This book provides unique insights into the role of policy capacity in policymaking and policy change, as it is being uncovered at the research frontier in contemporary policy studies. The book is structured into a series of sections on policy capacity in theory and practice, each focusing on a specific aspect of policy capacity and its influence on policy formulation, decision-making, implementation and evaluation. In addition to making a significant contribution to the body of literature on the theoretical approaches to researching the role of capacity in policymaking, it also provides practical examples of the application of these approaches through a variety of national and sectoral case studies. Including contributions from authors working in a wide variety of disciplines, the book demonstrates, across the various topics investigated, many commonalities and consistencies in relation to the study of policy capacity and policy-making. This work has interdisciplinary appeal and will engage scholars in fields ranging from geography to communications, health, social work and political science, amongst others with an interest in public policy
Based on a survey of a representative sample of nonprofit organizations, this article explores the impact of the Sarbanes–Oxley Act (SOX) on the nonprofit sector. The study addresses two questions: What is the level of SOX adoption by nonprofit organizations? and How do we explain variations in the adoption level of SOX? Using Poisson regression models, our study finds that the level of SOX adoption in nonprofit organizations is determined to a large extent by nonprofit organizations’ accountability and transparency structure prior to SOX. When this factor is taken into account, contrary to previous studies, the level of SOX adoption by nonprofits is modest. In addition to the existing accountability structure, important variables in the statistical explanation of SOX adoption include CEOs’ familiarity with SOX, attitudes of nonprofit CEOs toward SOX, and organization size.
The paper critically analyzes certain approaches in political science literature to understanding the efficiency. Moreover, there are certain problems of its operationalization and quantitative measurement. The authors question accuracy and “objectivity” of the existing concepts and methodologies used by empirical databases on an assessment of state efficiency. The research sets the purpose to reach the “more objective” efficiency which would respond the principles of valuable neutrality (absence of normativism), relevance and generality (suitable for any case regardless of a political regime, form of government, etc.), creating the conceptual frame and operationalization. Authors take an attempt to represent an approach to the “objective” efficiency as the ability of the state to transform its resources into socially significant results with minimal costs. This is supposed to be possible with Data Envelopment Analysis, which provides the production function of effectiveness by using input and output empirical data.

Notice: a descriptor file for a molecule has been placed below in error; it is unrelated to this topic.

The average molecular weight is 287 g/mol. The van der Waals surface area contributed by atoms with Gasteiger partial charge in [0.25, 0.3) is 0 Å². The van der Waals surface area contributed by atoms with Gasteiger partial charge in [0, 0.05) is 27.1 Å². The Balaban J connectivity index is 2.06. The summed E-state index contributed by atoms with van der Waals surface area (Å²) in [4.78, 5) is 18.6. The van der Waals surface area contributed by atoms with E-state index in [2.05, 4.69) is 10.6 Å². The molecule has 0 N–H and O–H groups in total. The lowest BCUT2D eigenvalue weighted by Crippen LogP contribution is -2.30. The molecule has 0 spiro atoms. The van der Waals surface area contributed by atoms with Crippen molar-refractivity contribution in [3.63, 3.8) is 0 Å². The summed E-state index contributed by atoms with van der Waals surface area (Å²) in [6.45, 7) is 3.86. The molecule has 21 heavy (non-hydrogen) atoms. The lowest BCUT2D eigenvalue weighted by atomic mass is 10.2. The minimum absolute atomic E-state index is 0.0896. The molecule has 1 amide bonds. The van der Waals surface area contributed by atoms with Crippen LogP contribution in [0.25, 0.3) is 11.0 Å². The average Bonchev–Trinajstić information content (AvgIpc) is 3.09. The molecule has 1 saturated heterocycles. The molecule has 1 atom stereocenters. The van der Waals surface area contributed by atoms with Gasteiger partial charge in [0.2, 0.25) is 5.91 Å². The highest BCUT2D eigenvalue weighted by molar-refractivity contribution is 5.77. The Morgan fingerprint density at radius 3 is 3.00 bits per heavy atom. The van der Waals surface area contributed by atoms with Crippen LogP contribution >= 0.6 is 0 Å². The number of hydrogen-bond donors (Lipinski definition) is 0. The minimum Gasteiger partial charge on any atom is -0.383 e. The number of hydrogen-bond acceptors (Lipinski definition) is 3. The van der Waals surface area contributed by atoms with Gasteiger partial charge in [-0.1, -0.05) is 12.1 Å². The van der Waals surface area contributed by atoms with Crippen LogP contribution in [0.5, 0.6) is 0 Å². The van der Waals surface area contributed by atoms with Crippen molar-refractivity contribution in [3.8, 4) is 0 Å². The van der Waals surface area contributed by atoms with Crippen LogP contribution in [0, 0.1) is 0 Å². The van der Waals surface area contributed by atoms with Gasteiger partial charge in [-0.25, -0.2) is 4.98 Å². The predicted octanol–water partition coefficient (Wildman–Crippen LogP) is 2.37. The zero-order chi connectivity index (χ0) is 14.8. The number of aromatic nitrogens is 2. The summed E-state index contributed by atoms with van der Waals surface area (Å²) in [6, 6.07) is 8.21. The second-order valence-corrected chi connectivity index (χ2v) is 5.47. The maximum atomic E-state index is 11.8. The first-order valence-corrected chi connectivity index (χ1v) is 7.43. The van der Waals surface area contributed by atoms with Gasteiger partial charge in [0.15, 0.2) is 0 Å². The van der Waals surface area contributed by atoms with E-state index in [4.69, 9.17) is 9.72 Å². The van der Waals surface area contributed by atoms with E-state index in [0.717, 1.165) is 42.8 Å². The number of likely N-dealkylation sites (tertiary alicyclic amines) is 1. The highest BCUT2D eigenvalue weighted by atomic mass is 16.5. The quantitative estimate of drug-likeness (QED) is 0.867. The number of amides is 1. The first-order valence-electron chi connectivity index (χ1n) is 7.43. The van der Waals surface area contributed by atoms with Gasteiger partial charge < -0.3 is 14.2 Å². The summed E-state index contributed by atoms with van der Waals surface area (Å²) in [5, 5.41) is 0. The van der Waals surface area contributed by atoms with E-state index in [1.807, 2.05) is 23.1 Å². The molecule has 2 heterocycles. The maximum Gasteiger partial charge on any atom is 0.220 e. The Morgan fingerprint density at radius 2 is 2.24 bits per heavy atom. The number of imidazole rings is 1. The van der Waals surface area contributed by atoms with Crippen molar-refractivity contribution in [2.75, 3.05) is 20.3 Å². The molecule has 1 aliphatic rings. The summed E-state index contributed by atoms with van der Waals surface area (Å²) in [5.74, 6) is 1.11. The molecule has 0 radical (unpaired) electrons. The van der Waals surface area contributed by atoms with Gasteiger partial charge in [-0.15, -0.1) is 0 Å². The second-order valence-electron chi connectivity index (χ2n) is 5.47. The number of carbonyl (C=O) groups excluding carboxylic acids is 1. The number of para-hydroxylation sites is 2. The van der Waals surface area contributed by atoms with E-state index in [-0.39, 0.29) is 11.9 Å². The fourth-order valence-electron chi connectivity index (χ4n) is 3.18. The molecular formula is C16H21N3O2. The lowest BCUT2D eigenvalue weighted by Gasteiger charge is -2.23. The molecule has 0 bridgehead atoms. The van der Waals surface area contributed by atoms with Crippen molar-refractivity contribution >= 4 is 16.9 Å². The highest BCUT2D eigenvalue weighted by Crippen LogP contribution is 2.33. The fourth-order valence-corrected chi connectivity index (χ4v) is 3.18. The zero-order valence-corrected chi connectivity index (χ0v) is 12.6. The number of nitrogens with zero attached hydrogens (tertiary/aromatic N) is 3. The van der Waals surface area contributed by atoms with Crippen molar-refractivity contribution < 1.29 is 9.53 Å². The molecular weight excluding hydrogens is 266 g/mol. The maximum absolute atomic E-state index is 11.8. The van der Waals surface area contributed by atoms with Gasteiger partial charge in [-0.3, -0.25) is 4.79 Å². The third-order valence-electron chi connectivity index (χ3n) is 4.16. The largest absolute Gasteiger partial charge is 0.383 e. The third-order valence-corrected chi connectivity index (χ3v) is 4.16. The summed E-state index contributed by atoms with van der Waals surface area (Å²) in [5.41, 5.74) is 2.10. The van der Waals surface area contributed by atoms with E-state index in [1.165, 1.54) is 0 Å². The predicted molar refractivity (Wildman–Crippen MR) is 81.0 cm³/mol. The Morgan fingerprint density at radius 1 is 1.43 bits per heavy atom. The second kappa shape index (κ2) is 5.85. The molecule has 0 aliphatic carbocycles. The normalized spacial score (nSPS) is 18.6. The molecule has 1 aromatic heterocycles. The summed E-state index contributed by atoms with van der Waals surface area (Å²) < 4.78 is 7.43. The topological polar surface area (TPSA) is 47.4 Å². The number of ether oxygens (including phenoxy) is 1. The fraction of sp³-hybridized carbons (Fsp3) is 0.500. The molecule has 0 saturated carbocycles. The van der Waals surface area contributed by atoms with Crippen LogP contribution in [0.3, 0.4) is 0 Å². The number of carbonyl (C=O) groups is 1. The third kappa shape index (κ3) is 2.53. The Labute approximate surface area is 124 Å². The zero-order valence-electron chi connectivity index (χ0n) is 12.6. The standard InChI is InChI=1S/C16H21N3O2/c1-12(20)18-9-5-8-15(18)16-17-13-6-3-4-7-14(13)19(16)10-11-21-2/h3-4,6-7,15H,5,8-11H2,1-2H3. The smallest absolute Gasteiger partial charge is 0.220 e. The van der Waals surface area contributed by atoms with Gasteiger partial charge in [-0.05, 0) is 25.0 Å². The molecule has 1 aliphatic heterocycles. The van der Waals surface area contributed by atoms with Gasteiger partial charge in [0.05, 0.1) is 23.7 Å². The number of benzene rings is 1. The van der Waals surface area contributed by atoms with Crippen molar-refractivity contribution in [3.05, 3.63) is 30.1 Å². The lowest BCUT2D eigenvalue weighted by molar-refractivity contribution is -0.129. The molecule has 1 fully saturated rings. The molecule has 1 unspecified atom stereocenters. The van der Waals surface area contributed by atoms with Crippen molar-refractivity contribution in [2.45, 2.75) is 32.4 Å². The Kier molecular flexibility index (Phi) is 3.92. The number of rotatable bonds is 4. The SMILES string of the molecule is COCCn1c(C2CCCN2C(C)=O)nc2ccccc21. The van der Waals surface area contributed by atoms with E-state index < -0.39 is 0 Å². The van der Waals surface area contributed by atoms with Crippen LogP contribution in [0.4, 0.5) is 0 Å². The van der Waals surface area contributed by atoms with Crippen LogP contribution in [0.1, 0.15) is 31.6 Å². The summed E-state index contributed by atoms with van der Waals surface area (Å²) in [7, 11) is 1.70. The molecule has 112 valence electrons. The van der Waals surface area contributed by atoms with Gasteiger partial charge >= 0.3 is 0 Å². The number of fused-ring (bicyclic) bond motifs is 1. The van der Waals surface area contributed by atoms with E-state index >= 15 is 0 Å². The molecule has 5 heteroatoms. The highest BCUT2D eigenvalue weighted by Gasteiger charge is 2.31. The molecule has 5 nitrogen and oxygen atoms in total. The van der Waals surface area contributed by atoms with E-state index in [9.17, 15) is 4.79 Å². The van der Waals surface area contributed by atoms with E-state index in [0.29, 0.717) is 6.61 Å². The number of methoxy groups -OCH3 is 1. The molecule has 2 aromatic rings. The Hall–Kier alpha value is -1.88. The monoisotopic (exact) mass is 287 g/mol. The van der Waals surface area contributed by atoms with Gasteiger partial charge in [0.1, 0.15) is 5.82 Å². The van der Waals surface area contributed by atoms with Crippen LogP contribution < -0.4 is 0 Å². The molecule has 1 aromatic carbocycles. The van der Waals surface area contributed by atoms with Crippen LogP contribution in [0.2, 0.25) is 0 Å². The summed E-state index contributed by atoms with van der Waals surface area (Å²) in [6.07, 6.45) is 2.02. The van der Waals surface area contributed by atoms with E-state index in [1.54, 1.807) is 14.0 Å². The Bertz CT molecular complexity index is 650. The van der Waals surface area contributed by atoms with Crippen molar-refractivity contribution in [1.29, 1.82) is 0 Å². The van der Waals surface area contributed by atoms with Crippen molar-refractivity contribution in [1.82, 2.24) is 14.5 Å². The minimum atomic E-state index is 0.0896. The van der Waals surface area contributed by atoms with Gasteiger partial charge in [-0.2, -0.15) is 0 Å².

The concluding chapter takes stock of the book’s core notion of high participation systems (HPS) of higher education, in the context of the eight country studies and seventeen HPS propositions. The propositions engender extensive, though not unanimous, support. Declining institutional diversity and more complex governance are broadly agreed, but Finland and Norway differ from the other cases in stratification and equity. The HPS theory and findings are compared and contrasted with Martin Trow’s seminal work. The book ends with a central and enduring tension in HPS. Higher education as self-formation empowers individual agency in HPS on a larger and more inclusive scale. Yet, in HPS those without higher education are more disadvantaged; the average graduate has less social and occupational distinction; and secular tendencies to intensive competition for elite education and institutional bifurcation lead to greater inequality in educational and social outcomes, unless Nordic-style values are sustained.